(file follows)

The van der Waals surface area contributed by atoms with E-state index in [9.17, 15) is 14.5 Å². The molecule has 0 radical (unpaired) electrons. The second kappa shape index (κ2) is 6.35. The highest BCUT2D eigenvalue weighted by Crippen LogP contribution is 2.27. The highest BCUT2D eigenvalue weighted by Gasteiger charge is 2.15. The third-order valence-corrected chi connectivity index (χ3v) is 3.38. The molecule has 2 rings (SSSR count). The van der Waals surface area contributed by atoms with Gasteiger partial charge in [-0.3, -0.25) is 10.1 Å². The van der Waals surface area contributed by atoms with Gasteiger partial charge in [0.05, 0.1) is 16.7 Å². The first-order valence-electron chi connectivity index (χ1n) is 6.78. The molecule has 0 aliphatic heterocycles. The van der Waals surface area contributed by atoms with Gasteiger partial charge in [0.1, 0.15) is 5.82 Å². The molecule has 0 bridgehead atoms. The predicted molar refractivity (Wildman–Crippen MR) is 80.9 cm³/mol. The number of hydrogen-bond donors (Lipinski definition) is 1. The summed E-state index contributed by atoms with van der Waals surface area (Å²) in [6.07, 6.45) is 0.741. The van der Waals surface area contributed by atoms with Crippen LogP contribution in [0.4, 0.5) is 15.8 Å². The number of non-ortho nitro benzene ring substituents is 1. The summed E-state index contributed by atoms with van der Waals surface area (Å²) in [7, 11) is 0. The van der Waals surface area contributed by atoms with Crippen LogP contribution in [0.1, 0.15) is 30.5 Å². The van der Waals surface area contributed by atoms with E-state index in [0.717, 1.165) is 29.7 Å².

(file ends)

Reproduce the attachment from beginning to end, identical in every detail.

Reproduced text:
The van der Waals surface area contributed by atoms with E-state index in [9.17, 15) is 14.5 Å². The molecule has 0 radical (unpaired) electrons. The second kappa shape index (κ2) is 6.35. The highest BCUT2D eigenvalue weighted by Crippen LogP contribution is 2.27. The highest BCUT2D eigenvalue weighted by Gasteiger charge is 2.15. The third-order valence-corrected chi connectivity index (χ3v) is 3.38. The molecule has 2 rings (SSSR count). The van der Waals surface area contributed by atoms with Gasteiger partial charge in [-0.3, -0.25) is 10.1 Å². The van der Waals surface area contributed by atoms with Gasteiger partial charge in [0.05, 0.1) is 16.7 Å². The first-order valence-electron chi connectivity index (χ1n) is 6.78. The molecule has 0 aliphatic heterocycles. The van der Waals surface area contributed by atoms with Gasteiger partial charge in [0.1, 0.15) is 5.82 Å². The molecule has 0 bridgehead atoms. The predicted molar refractivity (Wildman–Crippen MR) is 80.9 cm³/mol. The number of hydrogen-bond donors (Lipinski definition) is 1. The summed E-state index contributed by atoms with van der Waals surface area (Å²) in [6.07, 6.45) is 0.741. The van der Waals surface area contributed by atoms with Crippen LogP contribution in [0.4, 0.5) is 15.8 Å². The number of non-ortho nitro benzene ring substituents is 1. The summed E-state index contributed by atoms with van der Waals surface area (Å²) in [7, 11) is 0. The van der Waals surface area contributed by atoms with Crippen LogP contribution in [0.1, 0.15) is 30.5 Å². The van der Waals surface area contributed by atoms with E-state index in [0.717, 1.165) is 29.7 Å².